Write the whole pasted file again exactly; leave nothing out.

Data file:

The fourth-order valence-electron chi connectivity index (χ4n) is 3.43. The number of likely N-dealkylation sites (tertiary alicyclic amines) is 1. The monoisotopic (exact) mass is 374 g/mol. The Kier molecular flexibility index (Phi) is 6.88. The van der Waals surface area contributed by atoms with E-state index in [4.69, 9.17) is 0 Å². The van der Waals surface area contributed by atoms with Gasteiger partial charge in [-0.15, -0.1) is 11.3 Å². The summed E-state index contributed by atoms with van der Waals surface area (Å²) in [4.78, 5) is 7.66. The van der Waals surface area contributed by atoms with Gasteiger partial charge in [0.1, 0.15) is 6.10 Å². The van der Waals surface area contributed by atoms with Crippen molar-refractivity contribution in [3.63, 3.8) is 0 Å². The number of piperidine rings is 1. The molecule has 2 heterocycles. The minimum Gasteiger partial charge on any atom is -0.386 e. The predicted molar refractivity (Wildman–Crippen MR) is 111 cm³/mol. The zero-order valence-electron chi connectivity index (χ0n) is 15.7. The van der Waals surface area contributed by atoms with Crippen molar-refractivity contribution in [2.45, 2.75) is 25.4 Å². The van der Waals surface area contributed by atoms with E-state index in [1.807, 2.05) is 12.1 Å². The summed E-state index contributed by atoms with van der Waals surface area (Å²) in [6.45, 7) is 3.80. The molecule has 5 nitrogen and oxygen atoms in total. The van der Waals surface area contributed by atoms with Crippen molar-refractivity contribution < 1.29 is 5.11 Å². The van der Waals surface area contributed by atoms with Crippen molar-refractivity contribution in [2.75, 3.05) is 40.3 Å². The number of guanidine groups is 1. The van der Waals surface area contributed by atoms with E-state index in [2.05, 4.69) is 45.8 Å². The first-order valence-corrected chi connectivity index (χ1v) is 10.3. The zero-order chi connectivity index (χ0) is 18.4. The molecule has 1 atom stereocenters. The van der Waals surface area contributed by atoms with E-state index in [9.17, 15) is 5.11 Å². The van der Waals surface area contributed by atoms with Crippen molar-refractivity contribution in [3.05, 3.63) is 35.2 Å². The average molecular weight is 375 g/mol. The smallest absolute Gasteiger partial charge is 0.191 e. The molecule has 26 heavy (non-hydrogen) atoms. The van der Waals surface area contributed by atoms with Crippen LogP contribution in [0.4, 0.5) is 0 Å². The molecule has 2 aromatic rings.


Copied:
The fourth-order valence-electron chi connectivity index (χ4n) is 3.43. The number of likely N-dealkylation sites (tertiary alicyclic amines) is 1. The monoisotopic (exact) mass is 374 g/mol. The Kier molecular flexibility index (Phi) is 6.88. The van der Waals surface area contributed by atoms with E-state index in [4.69, 9.17) is 0 Å². The van der Waals surface area contributed by atoms with Gasteiger partial charge in [-0.15, -0.1) is 11.3 Å². The summed E-state index contributed by atoms with van der Waals surface area (Å²) in [4.78, 5) is 7.66. The van der Waals surface area contributed by atoms with Gasteiger partial charge in [0.1, 0.15) is 6.10 Å². The van der Waals surface area contributed by atoms with Crippen molar-refractivity contribution in [3.63, 3.8) is 0 Å². The number of piperidine rings is 1. The molecule has 2 heterocycles. The minimum Gasteiger partial charge on any atom is -0.386 e. The predicted molar refractivity (Wildman–Crippen MR) is 111 cm³/mol. The zero-order valence-electron chi connectivity index (χ0n) is 15.7. The van der Waals surface area contributed by atoms with Crippen molar-refractivity contribution in [2.45, 2.75) is 25.4 Å². The van der Waals surface area contributed by atoms with E-state index in [1.807, 2.05) is 12.1 Å². The summed E-state index contributed by atoms with van der Waals surface area (Å²) in [6.45, 7) is 3.80. The molecule has 5 nitrogen and oxygen atoms in total. The van der Waals surface area contributed by atoms with Crippen molar-refractivity contribution < 1.29 is 5.11 Å². The van der Waals surface area contributed by atoms with Crippen molar-refractivity contribution in [2.75, 3.05) is 40.3 Å². The number of guanidine groups is 1. The van der Waals surface area contributed by atoms with E-state index in [2.05, 4.69) is 45.8 Å². The first-order valence-corrected chi connectivity index (χ1v) is 10.3. The zero-order chi connectivity index (χ0) is 18.4. The molecule has 1 atom stereocenters. The van der Waals surface area contributed by atoms with E-state index in [9.17, 15) is 5.11 Å². The van der Waals surface area contributed by atoms with Crippen molar-refractivity contribution in [3.05, 3.63) is 35.2 Å². The average molecular weight is 375 g/mol. The smallest absolute Gasteiger partial charge is 0.191 e. The molecule has 26 heavy (non-hydrogen) atoms. The van der Waals surface area contributed by atoms with Crippen LogP contribution in [0.4, 0.5) is 0 Å². The molecule has 2 aromatic rings.